Stop Trying to Predict Which New Products Will Succeed

When is it possible to predict a product’s success? How you answer this question may be the most important factor in how you design your product development process — and, ultimately, in whether your business succeeds or fails.

Is market performance predictable for a specific product or class of products? If so, we should use a set of processes when designing and launching businesses that are geared for prediction — ask the right questions, perform the right analyses, plan production and supply chain for predictable variations on projected sales. And, if prediction falls outside of an acceptable range, we should hold our teams accountable for predicting poorly.

In contrast, when performance cannot be predicted, a process geared for prediction makes no sense. Outcomes will usually be much worse than predicted, and we will waste design, production, and distribution resources. Worse still, we will punish employees even if they do everything right, and create incentives to avoid unpredictable products, even though these products are essential for growth. And products that are more successful than predicted can be even worse: we’re unable to deliver to customers, both losing potential revenue and compromising our reputation for other products as well.

For products that cannot be predicted, we should focus on recognition — on trying to identify as quickly and cheaply as possible whether a product is succeeding when it’s actually introduced in the market, and create production and distribution processes that are flexible enough to adapt to our recognition of success or failure. In this case, accountability is not for correct ex-ante prediction, but for fast learning and contingent execution.

Fundamentally, these are two different ways of doing business — processes that excel in one context fail miserably in the other — so the crux is trying to identify when prediction is possible. To do that, we must first understand how prediction works.

Though there are multiple types of prediction, the gold standard is the prediction of precise outcomes. Such predictions provide both magnitude and time horizon (or at least one of the two); finance tools like the CAPM and Black-Scholes formulas give us partially-specified predictions — value without time; Newtonian physics gives us a “law”, fully-specified predictive theory, completely deterministic and accurate for the directly observable world.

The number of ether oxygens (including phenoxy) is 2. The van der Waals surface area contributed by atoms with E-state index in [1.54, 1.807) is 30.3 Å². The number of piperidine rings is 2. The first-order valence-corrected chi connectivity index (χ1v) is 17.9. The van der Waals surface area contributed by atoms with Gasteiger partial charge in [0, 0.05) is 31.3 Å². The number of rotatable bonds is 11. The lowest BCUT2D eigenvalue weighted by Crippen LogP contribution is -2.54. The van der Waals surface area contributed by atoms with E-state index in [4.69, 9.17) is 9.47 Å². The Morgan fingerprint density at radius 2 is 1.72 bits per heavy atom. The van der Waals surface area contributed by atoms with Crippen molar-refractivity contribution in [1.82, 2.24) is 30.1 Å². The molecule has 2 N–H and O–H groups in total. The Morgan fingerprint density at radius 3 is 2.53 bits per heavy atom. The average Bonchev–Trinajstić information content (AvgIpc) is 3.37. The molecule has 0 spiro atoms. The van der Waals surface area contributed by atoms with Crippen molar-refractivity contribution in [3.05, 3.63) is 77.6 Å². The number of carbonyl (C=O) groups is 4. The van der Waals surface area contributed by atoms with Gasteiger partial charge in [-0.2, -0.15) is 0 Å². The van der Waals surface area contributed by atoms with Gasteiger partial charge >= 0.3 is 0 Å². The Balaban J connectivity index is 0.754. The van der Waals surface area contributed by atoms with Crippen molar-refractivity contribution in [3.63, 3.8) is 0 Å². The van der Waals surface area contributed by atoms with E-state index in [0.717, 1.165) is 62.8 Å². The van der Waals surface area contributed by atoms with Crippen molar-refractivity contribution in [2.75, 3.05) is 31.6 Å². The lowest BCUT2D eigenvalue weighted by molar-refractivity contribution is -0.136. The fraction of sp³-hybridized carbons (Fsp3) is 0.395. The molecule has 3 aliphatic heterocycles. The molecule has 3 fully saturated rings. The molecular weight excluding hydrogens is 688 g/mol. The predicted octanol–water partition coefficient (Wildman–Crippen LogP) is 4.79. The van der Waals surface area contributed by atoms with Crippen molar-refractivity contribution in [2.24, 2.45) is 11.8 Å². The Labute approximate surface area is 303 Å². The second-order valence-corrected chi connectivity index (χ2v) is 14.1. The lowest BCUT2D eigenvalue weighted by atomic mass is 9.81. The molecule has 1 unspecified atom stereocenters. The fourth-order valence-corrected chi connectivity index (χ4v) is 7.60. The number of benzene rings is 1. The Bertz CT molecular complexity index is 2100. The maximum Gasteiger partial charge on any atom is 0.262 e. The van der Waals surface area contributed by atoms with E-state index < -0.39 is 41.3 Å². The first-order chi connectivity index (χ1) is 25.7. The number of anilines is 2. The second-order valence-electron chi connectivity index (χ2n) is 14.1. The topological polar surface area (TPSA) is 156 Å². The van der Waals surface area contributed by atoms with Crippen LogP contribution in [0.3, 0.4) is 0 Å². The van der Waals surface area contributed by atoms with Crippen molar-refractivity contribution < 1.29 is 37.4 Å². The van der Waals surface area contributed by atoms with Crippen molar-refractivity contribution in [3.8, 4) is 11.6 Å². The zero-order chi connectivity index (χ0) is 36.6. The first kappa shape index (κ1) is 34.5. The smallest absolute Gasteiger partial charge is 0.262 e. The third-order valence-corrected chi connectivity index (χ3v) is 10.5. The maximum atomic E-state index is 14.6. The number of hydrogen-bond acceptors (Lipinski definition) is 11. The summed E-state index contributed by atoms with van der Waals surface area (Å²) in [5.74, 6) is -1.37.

In the context of a new product, only this type of precise prediction yields enough information for us to plan on. In order for us to plan for a product launch, we need to know the sales and the time horizon — without both, our production and distribution schedules will go hopelessly awry.

The question is whether our ability to predict the success of new products reaches this threshold of precision. An easy way to begin addressing the problem is to examine the accuracy of your projections. One study, of an industrial conglomerate, found that estimates of cost-saving initiatives, line extensions, and new products had average accuracy of of 1.1, 0.6 and 0.1, respectively, suggesting that market risk is the major driver of our inability to predict.

Look at the variance of your new-market products. If you’re typically off by an order of magnitude but using processes that assume accuracy, scrap your current process and recreate it assuming unpredictability. First recognize if the product is solving a real problem and people will buy it, then figure out how to scale production and distribution in situations of success.

We have a set of processes created for recognizing success in inherently unpredictable projects — lean product development, customer discovery, discovery-driven planning — yet we consistently fail to apply them. As a result, our predictions for new products are either too high or too low, and we waste resources, customer goodwill, and employee motivation.

Rather than merely hoping our predictions will be better next time, we must accept that we can’t predict new product success, and refocus on recognizing as quickly as possible whether a newly introduced product is working.

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